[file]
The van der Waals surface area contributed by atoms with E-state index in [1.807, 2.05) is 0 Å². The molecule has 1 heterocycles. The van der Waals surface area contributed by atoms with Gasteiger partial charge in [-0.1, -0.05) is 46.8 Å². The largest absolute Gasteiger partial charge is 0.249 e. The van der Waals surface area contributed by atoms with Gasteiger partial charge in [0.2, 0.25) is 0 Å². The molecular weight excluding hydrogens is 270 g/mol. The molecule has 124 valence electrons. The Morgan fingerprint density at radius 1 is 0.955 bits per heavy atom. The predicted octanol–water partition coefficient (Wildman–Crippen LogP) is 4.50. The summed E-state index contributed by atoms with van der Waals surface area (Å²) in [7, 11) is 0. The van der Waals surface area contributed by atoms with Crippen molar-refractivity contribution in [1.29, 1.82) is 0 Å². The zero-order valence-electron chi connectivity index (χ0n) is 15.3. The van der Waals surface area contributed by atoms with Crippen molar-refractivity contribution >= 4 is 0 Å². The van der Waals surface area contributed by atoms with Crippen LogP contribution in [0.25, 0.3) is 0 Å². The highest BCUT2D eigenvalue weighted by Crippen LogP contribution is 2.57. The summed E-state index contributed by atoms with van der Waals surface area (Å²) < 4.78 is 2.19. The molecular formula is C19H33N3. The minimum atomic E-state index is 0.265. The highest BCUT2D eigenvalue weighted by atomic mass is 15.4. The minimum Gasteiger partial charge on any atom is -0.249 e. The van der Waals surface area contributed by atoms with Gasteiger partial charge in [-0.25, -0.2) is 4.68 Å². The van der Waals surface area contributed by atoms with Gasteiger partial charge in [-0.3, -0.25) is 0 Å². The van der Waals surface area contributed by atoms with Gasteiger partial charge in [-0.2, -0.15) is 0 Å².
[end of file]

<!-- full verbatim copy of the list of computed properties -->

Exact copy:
The van der Waals surface area contributed by atoms with E-state index in [1.807, 2.05) is 0 Å². The molecule has 1 heterocycles. The van der Waals surface area contributed by atoms with Gasteiger partial charge in [-0.1, -0.05) is 46.8 Å². The largest absolute Gasteiger partial charge is 0.249 e. The van der Waals surface area contributed by atoms with Gasteiger partial charge in [0.2, 0.25) is 0 Å². The molecular weight excluding hydrogens is 270 g/mol. The molecule has 124 valence electrons. The Morgan fingerprint density at radius 1 is 0.955 bits per heavy atom. The predicted octanol–water partition coefficient (Wildman–Crippen LogP) is 4.50. The summed E-state index contributed by atoms with van der Waals surface area (Å²) in [7, 11) is 0. The van der Waals surface area contributed by atoms with Crippen molar-refractivity contribution in [1.29, 1.82) is 0 Å². The zero-order valence-electron chi connectivity index (χ0n) is 15.3. The van der Waals surface area contributed by atoms with Crippen molar-refractivity contribution >= 4 is 0 Å². The van der Waals surface area contributed by atoms with Crippen LogP contribution in [0.25, 0.3) is 0 Å². The highest BCUT2D eigenvalue weighted by Crippen LogP contribution is 2.57. The summed E-state index contributed by atoms with van der Waals surface area (Å²) < 4.78 is 2.19. The molecular formula is C19H33N3. The minimum atomic E-state index is 0.265. The highest BCUT2D eigenvalue weighted by atomic mass is 15.4. The minimum Gasteiger partial charge on any atom is -0.249 e. The van der Waals surface area contributed by atoms with Gasteiger partial charge in [-0.25, -0.2) is 4.68 Å². The van der Waals surface area contributed by atoms with Gasteiger partial charge in [-0.3, -0.25) is 0 Å². The van der Waals surface area contributed by atoms with Gasteiger partial charge in [-0.2, -0.15) is 0 Å².